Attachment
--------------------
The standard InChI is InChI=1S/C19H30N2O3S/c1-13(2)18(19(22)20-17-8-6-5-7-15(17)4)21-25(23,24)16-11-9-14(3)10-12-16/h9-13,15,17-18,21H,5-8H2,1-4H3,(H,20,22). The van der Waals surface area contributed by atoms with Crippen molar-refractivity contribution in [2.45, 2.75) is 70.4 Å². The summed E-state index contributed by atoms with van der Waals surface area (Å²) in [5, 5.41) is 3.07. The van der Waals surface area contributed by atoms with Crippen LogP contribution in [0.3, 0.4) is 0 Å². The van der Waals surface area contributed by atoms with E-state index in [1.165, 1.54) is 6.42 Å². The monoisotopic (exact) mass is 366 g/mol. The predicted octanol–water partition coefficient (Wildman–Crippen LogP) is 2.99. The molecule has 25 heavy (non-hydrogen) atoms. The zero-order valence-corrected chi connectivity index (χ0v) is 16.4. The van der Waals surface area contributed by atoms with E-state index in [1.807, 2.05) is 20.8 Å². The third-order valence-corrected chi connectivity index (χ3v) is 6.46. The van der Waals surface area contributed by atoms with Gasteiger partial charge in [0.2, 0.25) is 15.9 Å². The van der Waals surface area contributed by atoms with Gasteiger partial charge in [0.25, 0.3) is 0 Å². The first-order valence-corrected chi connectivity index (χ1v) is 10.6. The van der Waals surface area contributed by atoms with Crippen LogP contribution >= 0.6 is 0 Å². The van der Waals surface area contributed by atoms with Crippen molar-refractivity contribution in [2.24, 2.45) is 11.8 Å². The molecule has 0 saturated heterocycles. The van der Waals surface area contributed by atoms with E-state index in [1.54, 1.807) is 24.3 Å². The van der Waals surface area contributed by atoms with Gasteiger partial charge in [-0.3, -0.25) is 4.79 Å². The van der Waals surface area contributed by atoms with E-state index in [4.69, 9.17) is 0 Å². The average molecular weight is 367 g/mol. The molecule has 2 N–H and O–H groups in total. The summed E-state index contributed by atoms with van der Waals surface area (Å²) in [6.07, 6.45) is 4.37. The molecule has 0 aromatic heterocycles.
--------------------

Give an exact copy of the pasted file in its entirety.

The standard InChI is InChI=1S/C19H30N2O3S/c1-13(2)18(19(22)20-17-8-6-5-7-15(17)4)21-25(23,24)16-11-9-14(3)10-12-16/h9-13,15,17-18,21H,5-8H2,1-4H3,(H,20,22). The van der Waals surface area contributed by atoms with Crippen molar-refractivity contribution in [2.45, 2.75) is 70.4 Å². The summed E-state index contributed by atoms with van der Waals surface area (Å²) in [5, 5.41) is 3.07. The van der Waals surface area contributed by atoms with Crippen LogP contribution in [0.3, 0.4) is 0 Å². The van der Waals surface area contributed by atoms with E-state index in [1.165, 1.54) is 6.42 Å². The monoisotopic (exact) mass is 366 g/mol. The predicted octanol–water partition coefficient (Wildman–Crippen LogP) is 2.99. The molecule has 25 heavy (non-hydrogen) atoms. The zero-order valence-corrected chi connectivity index (χ0v) is 16.4. The van der Waals surface area contributed by atoms with E-state index in [1.807, 2.05) is 20.8 Å². The third-order valence-corrected chi connectivity index (χ3v) is 6.46. The van der Waals surface area contributed by atoms with Gasteiger partial charge in [0.2, 0.25) is 15.9 Å². The van der Waals surface area contributed by atoms with Gasteiger partial charge in [0.25, 0.3) is 0 Å². The first-order valence-corrected chi connectivity index (χ1v) is 10.6. The van der Waals surface area contributed by atoms with Crippen LogP contribution >= 0.6 is 0 Å². The van der Waals surface area contributed by atoms with Crippen molar-refractivity contribution in [2.24, 2.45) is 11.8 Å². The molecule has 0 saturated heterocycles. The van der Waals surface area contributed by atoms with E-state index in [1.54, 1.807) is 24.3 Å². The van der Waals surface area contributed by atoms with Gasteiger partial charge in [-0.3, -0.25) is 4.79 Å². The van der Waals surface area contributed by atoms with E-state index in [4.69, 9.17) is 0 Å². The average molecular weight is 367 g/mol. The molecule has 2 N–H and O–H groups in total. The summed E-state index contributed by atoms with van der Waals surface area (Å²) in [6.07, 6.45) is 4.37. The molecule has 0 aromatic heterocycles.